Max Weiler in his Vienna studio, 1988
(Photo: Franz Hubmann)

The question of what distinguishes an artist's "late work" is a highly controversial one, so let us first look back over the path Weiler travelled, at the works he created.

By the beginning of the 1980s, after the period of his "New Landscapes", Weiler had been painting for over fifty years. He had produced approximately 1,500 paintings, initially in oil but later, from 1960 onwards, always in egg tempera. He had also created some forty works for public places and around 4,000 sheets of drawings. He was starting to develop a sense of his own life history and was becoming increasingly aware of the extent to which his art encompassed recollections of natural images he had accumulated in his mind since he was a child. The paradise of his early childhood and the paradise of a constantly evolving nature – were they not the two sides of a single experience?

Anyone expecting to find melancholy and wistfulness in Weiler's late work will be disappointed. It was, in fact, only in his last years that the richness of all his visions and dreams fully emerged. Weiler's late work displays consummate mastery. He became the ruler of a kingdom of painting he had created through a lifetime of intense work. Now he wanted to re-experience everything a second time.

It became apparent that Weiler had trodden his own, lonely path, which could not be equated with the characteristics of Austrian art, not even "Viennese Modernism". Such a clear affirmation of nature, such an unswerving belief in the power and future of painting – who was there to match him? Many felt such confidence to be suspicious, outdated. Weiler's late work also coincided with the historic process of an ecological crisis and an awareness of "green" issues that has in the meantime spread to the general public. Through his painting, Weiler made an as yet unexplored contribution to that debate, which is certainly not yet over. It had been clear to Weiler since his early years that one of the tasks of modern art, despite or because of its artificiality, was to respond to nature. His work contains new and exemplary ways of representing nature, which go far beyond the customary schema of landscape.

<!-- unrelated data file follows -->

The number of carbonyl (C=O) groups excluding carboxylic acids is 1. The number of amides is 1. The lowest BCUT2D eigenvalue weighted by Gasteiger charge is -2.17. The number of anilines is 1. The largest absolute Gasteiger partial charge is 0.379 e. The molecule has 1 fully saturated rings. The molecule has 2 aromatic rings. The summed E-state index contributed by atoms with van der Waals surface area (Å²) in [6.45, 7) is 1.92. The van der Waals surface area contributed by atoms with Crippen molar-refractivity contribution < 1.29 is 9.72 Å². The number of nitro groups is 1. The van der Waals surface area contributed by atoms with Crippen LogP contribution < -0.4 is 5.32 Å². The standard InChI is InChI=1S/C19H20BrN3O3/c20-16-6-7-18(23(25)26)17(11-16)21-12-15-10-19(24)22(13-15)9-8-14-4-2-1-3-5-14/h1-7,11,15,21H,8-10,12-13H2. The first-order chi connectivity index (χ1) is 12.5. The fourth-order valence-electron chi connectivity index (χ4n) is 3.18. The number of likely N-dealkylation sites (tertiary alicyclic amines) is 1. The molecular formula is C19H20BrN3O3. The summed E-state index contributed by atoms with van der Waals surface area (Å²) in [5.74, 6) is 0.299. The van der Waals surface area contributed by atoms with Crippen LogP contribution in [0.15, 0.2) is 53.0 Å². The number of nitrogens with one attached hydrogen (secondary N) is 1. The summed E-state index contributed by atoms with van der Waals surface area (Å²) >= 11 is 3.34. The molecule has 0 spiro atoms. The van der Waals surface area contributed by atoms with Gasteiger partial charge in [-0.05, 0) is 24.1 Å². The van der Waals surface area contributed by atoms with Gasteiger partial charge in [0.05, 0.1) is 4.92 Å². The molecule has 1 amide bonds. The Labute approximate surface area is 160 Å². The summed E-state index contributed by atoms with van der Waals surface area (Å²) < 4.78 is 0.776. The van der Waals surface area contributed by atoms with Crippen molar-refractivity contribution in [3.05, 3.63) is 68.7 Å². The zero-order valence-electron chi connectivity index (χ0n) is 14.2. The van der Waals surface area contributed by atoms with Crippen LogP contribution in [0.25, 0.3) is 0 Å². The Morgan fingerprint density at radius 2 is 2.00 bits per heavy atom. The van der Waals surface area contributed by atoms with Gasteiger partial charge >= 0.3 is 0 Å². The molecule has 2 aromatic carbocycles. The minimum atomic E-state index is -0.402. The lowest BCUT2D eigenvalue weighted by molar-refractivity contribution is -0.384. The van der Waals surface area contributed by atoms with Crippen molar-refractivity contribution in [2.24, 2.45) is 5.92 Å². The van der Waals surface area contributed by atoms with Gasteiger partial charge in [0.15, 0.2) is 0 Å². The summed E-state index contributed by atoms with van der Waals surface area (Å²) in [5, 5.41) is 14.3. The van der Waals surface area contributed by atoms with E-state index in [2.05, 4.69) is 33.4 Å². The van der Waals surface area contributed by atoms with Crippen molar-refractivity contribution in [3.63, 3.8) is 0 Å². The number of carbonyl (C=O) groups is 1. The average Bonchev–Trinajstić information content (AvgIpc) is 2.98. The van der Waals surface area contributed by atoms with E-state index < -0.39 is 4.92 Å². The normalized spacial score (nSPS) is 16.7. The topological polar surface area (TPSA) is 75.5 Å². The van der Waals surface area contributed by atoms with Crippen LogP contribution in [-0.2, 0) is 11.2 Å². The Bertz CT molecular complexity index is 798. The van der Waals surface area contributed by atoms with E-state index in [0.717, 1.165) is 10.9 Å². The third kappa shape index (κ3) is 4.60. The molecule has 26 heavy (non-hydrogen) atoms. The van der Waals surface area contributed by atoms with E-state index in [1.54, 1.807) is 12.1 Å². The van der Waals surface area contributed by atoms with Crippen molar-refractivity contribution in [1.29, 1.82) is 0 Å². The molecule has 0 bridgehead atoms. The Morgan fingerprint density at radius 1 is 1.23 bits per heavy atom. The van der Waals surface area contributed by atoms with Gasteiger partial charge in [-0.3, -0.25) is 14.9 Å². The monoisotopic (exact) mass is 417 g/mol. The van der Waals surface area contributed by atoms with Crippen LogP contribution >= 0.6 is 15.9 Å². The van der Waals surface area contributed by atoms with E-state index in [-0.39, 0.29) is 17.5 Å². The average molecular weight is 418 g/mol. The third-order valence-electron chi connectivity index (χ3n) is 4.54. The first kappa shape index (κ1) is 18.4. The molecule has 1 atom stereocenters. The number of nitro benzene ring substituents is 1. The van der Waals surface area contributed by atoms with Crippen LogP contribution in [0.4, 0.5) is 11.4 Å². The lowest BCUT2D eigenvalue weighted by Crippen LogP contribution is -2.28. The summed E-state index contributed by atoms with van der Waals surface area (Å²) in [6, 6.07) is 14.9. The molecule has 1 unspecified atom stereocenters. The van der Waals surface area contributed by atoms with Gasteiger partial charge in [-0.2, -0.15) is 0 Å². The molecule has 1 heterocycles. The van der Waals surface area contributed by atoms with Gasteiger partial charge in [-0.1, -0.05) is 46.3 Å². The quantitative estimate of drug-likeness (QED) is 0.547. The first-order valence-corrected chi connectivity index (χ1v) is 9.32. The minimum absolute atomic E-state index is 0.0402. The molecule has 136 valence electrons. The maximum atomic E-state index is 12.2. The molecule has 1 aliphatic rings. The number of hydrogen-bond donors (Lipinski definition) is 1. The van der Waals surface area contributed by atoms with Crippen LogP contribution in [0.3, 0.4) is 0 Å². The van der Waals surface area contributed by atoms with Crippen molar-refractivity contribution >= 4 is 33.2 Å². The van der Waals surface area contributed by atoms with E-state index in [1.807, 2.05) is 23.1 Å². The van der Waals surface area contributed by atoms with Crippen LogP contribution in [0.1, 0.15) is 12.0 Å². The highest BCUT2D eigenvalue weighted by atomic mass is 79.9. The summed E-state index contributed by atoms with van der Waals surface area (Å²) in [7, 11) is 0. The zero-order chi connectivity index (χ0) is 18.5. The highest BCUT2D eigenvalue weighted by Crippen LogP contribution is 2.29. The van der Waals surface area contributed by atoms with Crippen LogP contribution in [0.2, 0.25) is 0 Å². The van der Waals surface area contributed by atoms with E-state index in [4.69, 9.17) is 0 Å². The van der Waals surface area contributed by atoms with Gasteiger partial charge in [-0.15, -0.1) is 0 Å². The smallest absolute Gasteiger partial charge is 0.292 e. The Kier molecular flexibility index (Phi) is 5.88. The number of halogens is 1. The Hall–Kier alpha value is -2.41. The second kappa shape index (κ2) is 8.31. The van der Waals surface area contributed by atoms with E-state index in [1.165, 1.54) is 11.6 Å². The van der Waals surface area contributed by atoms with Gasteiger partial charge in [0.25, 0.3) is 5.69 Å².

Some of Weiler's late works have what can be described as an ecstatic quality. If we look, for example, at the painting "Splendour of Nature" (1987), we see that the title itself indicates abundance, a wealth of possibilities. Something similar was common in Weiler's earlier painting. What is new here is a moment of ecstasy, an intoxicating climax that gives some of his paintings a Dionysian power. "Power of Red" (1987) can be seen as the culmination of this. The huge 4 x 4 meter square canvas discharges a brightly coloured cascade of dynamic energy that builds to a central peak of extreme, ecstatic power at the point where the painting's four separate canvases coincide. Weiler initially designed this work for a funereal chapel in Lans near Innsbruck. The commission ultimately came to nothing but Weiler's remarkable answer to death, his belief in the invincible, intoxicatingly sensuous power of life, has been preserved for us. What a response to mourning and lamentation! The painting's exploding energy is not scattered; entropy is banished by the calm composure that counterbalances the acceleration we encounter in this painting. The rival forces hold each other in check.